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Ali goes back to the makeup counter to immediately return all of the expensive products Maura bought her for cash, because Ali just wants money from Maura all the time. This makes me incredibly angry actually but I don’t know how rational that is? It reminds me of the time that I found out my roommate with rich parents was using their credit card to go online shopping and hoping they wouldn’t notice, and I was horrified and equated this to stealing money from her parents, but my other friends whose parents also had money told me that that was fairly normal and not stealing. We were all in our early twenties if that matters.

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Every time I’m disappointed in you my eyebrows get a little bit closer to my hairline

I don’t know it seems really gross to me. Also Tammy cancels on the date she had with Sarah, although if their “date” was just gonna be Tammy smooshing Sarah’s boobs around then I feel like the honeymoon phase is over anyway, that shouldn’t count as a “date night” until you’ve been dating for at least a year. Ali’s face is a color that is completely unrelated to the color of her actual skin, it’s sort of hypnotizing.

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What do you think koala emoji/eyes emoji/helicopter emoji means

Maura is trying to figure out how to use the stovetop in her little apartment but eight thousand gay boys are having some sort of patio party next door and it’s very loud. Maura tries to call the apartment complex manager to have it addressed, but she hears the phone ring next door and realizes that the apartment manager is one of the partiers! Goddammit. Honestly living in a complex full of party-hearty gay boys sounds sort of like the worst thing possible except I bet they have good drugs and also would probably lend you a mesh tank top if you needed one. The larger point here is that Maura is having basically the worst day possible. She deals with this by taking her shoe off and banging on the dividing wall screaming “Turn the music the fuck down, motherfuckers!” She also calls them faggots which isn’t very cool, Maura, although I recognize it’s been a pretty fucking rough day. It doesn’t matter, because they don’t even hear her, so she just sits on her patio with one shoe on, letting the obnoxious party music waft over her.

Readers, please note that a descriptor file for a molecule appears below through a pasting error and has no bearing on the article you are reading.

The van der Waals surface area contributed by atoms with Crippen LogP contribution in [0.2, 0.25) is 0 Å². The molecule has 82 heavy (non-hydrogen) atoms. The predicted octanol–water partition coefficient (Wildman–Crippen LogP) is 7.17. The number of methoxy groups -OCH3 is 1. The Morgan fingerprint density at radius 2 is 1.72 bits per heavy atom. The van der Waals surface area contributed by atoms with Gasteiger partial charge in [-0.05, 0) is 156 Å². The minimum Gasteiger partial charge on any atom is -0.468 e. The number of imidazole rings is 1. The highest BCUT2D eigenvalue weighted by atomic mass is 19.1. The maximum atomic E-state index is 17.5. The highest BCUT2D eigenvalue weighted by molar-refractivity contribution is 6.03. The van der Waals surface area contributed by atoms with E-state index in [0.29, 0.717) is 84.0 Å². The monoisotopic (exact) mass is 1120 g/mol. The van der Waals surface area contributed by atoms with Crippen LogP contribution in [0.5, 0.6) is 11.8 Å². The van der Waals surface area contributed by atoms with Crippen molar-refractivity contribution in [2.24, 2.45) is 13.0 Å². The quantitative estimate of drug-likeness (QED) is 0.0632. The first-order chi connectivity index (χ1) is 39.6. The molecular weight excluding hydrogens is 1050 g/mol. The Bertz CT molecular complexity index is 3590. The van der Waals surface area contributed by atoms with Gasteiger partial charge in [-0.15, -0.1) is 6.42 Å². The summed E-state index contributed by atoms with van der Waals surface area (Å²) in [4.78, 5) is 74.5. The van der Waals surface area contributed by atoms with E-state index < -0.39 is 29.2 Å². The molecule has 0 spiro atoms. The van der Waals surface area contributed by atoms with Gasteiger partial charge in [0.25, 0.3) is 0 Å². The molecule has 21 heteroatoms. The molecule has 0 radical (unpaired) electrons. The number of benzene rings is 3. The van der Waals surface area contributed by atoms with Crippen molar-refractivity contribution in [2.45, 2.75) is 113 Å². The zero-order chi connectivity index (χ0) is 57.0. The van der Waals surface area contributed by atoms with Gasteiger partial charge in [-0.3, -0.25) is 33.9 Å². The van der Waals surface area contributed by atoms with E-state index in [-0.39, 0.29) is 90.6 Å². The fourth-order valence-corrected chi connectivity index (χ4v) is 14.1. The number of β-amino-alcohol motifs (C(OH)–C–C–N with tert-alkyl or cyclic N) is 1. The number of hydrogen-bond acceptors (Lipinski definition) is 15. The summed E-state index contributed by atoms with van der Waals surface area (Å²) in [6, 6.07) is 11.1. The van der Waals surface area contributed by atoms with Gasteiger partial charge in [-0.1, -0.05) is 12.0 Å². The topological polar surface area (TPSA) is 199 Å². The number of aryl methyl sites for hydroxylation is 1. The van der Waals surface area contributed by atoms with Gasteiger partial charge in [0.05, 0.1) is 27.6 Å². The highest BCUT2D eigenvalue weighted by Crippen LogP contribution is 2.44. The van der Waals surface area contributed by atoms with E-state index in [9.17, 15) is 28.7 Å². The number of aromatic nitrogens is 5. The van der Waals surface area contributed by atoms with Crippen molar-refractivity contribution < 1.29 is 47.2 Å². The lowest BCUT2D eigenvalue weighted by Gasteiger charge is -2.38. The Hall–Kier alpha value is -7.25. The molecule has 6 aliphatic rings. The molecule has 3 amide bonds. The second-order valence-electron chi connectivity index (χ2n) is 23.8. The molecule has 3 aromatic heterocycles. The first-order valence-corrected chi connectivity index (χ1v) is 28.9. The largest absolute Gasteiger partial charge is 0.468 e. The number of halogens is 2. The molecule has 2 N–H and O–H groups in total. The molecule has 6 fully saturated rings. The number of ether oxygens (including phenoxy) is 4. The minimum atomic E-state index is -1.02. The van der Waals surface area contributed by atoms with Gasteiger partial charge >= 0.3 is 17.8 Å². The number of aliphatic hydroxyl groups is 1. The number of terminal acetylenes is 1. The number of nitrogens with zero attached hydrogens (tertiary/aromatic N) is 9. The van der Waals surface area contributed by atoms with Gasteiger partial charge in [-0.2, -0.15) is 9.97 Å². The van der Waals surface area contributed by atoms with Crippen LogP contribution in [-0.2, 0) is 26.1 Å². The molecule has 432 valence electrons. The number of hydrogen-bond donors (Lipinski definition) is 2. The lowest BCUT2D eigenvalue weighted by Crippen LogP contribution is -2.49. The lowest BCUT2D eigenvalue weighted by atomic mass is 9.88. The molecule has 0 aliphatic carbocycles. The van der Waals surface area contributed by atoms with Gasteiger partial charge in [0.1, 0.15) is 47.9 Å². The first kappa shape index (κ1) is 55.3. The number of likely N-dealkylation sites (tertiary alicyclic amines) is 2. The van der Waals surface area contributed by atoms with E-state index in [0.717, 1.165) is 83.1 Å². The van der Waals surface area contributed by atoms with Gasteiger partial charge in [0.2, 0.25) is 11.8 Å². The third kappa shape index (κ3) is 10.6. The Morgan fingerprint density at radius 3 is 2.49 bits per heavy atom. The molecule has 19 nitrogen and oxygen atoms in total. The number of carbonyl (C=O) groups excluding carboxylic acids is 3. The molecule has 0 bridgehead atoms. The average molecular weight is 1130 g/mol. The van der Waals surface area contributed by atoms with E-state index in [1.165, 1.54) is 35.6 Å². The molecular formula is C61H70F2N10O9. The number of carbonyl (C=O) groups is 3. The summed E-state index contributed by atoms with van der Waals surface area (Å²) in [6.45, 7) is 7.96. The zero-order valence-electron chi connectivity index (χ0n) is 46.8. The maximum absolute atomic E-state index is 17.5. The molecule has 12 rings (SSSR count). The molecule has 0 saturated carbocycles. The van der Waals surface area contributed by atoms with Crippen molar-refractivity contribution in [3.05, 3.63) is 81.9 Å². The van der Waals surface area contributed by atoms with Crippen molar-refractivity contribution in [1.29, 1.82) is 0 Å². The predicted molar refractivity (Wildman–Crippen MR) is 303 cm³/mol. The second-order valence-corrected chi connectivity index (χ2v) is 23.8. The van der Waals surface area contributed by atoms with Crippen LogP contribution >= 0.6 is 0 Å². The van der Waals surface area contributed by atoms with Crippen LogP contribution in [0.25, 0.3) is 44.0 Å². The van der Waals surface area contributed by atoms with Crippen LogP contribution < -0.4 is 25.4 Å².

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Starsweep to the barber shop where Ali still has all her foundation on and is getting a haircut. She goes back home and takes a bath, washing off the makeup and feeling her new, shorter hair. I want to be generous towards Ali and guess that she’s not mooching off of Maura as a general lifestyle choice but is mostly using it to fund things related to her body/physical self and changes she wants to make to it — like personal training or a haircut. For those who are aware that the creators of Transparent have mentioned there being a genderqueer character, this seems like evidence that Ali might be that character.

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I’m thinking sort of like a Shane vibe, but also not too butch, and also I don’t want to have to use too much product, and also none of it should get in my face if I want to pull my hair back, and maybe a little kind of undercut but nothing that would be unprofessional for work and also can you shave “Bubbline 4Ever” into the back